Lactational, metabolic, and physiological effects of dietary fats and isoacids on early lactating first-calf Holstein heifers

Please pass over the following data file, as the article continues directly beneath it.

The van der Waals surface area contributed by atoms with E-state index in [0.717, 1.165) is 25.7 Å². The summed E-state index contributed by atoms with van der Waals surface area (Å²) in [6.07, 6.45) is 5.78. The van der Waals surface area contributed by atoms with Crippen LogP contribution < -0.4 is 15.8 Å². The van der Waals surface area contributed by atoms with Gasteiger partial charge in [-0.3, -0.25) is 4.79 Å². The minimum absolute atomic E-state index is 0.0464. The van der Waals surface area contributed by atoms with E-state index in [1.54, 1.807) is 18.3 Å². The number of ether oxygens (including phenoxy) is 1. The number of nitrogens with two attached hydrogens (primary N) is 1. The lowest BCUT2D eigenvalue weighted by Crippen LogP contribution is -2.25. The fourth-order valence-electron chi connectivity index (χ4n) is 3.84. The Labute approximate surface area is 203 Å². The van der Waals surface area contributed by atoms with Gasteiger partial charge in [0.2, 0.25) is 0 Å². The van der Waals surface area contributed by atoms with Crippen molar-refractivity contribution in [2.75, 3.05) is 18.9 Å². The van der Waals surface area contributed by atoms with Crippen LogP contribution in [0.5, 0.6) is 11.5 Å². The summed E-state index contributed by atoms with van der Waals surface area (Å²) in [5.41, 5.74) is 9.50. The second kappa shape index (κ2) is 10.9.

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Forty four first-calf heifers were randomly selected to determine lactational and metabolic responses to high fat diets and isoacids. All heifers were allowed ad libitum consumption of a control diet for the first 2 weeks of lactation and then offered experimental diets Eor the next 4 weeks. Each 6 cows of twenty four were randomly assigned to 1) a control diet (C) with 35.2% corn silage, 14.4% alfalfa haylage and 50.4% concentrate (dry matter basis), 2) C with 2% calcium stearate (S) substituted for corn grain, 3) C with 2% tallow (T) for corn grain, and 4) C with 10% whole cottonseed (W) for corn grain, cottonseed meal and cottonseed hulls. The remaining 20 heifers were randomly assigned to diets C, S, T, and W, each with 4g/kg isoacids added (CI, SI, TI, and WI). Fat supplementation or isoacid addition did not affect milk production. Addition cf isoacid increased milk fat percentage, 4% fat-corrected milk, milk fat production (kg/day) and dry matter intake. Differences due tc isoacid were greatest when added to W. Increased milk lactose percentage and weight gain were evident in animal receiving WI compared to W ration. Fat supplementation depressed percentages cf milk fat, milk lactose and milk solids-not-fat. Milk protein percentage and somatic cell count were not affected by treatments. Plasma glucose,and glucose and epinephrine challenge parameters were not affected by diet. Peak plasma non-esterified fatty acid response to epinephrine injection, detected at 10 to 12 minites, was similar for C, S, T, and W. Concentrations of individual volatile fatty acids (VFA) and total VFA in rumen fluid were increased by fat supplements. Isoacid addition increased the amounts of isobutyrate and isovalerate; however, acetate and total VFA concentrations were decreased compared to CI when isoacids were added to high fat diets. The ratio of acetate to propionate was similar for all diets. Digestibilities cf dry matter, crude protein, and acid detergent fiber were not influenced by diet. The efficiency of energy utilization was highest for control diet. In conclusion, lactational, metabolic, and physiological responses to S, CI, and WI were favorable. Responses to W were lowest.
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